OMG. It’s a Friday afternoon and as I’m sitting here, my heart is breaking for people with neuromyelitis optica, a very rare disease that use to be considered a rare and more severe form of multiple sclerosis (MS).
The good news is that scientists have now determined that NMO is NOT a form of MS, but rather is another rare demyelinating disease.
In demyelinating diseases, the outer shaft or what’s also known as the protective coating of the nerves in our bodies, is destroyed which exposes and essentially also destroys the nerve and leads to disability. Like MS, NMO is an auto-immune disease.
But what’s also disturbing to me is, I never dreamed that it could attack children! Yes. Children. I guess, come to think of it, MS is on occasion, found in children as well, but that’s still rare.
I watched a video produced by the Children’s Hospital in Philadelphia that features an interview of a doctor, I’m assuming a neurologist, who is an expert in diagnosing pediatric cases of NMO.
If you’d like to watch it, click HERE.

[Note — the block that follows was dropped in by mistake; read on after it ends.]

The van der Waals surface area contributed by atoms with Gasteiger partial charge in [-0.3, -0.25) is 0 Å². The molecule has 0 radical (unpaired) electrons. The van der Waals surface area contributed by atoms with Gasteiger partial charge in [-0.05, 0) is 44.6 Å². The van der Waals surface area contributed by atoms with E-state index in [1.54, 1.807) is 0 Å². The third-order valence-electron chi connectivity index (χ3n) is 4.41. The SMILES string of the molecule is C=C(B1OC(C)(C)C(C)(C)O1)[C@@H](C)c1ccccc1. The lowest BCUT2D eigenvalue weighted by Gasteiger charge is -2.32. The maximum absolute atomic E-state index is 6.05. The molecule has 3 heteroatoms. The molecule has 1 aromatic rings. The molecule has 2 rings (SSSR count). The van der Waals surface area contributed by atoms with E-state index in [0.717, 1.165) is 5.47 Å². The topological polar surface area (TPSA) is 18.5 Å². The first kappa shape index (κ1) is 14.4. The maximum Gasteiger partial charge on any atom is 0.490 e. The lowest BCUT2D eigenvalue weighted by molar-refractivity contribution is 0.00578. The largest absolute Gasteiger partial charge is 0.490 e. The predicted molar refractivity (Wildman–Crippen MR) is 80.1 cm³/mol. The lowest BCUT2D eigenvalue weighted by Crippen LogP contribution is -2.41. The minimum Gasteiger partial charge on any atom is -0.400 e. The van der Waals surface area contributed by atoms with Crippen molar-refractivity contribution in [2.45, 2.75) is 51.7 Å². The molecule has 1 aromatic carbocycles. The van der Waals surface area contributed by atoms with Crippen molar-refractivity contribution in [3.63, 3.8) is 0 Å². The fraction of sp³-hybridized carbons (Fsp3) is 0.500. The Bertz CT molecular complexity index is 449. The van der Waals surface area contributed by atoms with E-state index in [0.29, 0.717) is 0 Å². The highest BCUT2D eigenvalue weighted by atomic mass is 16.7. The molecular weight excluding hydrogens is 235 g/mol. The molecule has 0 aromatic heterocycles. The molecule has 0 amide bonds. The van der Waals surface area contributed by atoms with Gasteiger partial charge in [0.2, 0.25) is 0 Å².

She’s rather straight and to the point, definitely not a warm and fuzzy type, but by God, she knows her stuff. And in her own clinical way, extends care and compassion.
I don’t know the number of cases of kids being diagnosed with NMO but I can say that it must be gut-wrenching for parents to receive this news because no one expects this to happen.
The BEST bit of advice she gave for parents:
- Do not blame yourself – there’s nothing you could have done to prevent it.
- Start treatment early and try to raise your child as best you can to prepare for adulthood. It’s important for these kids to feel like their lives matter.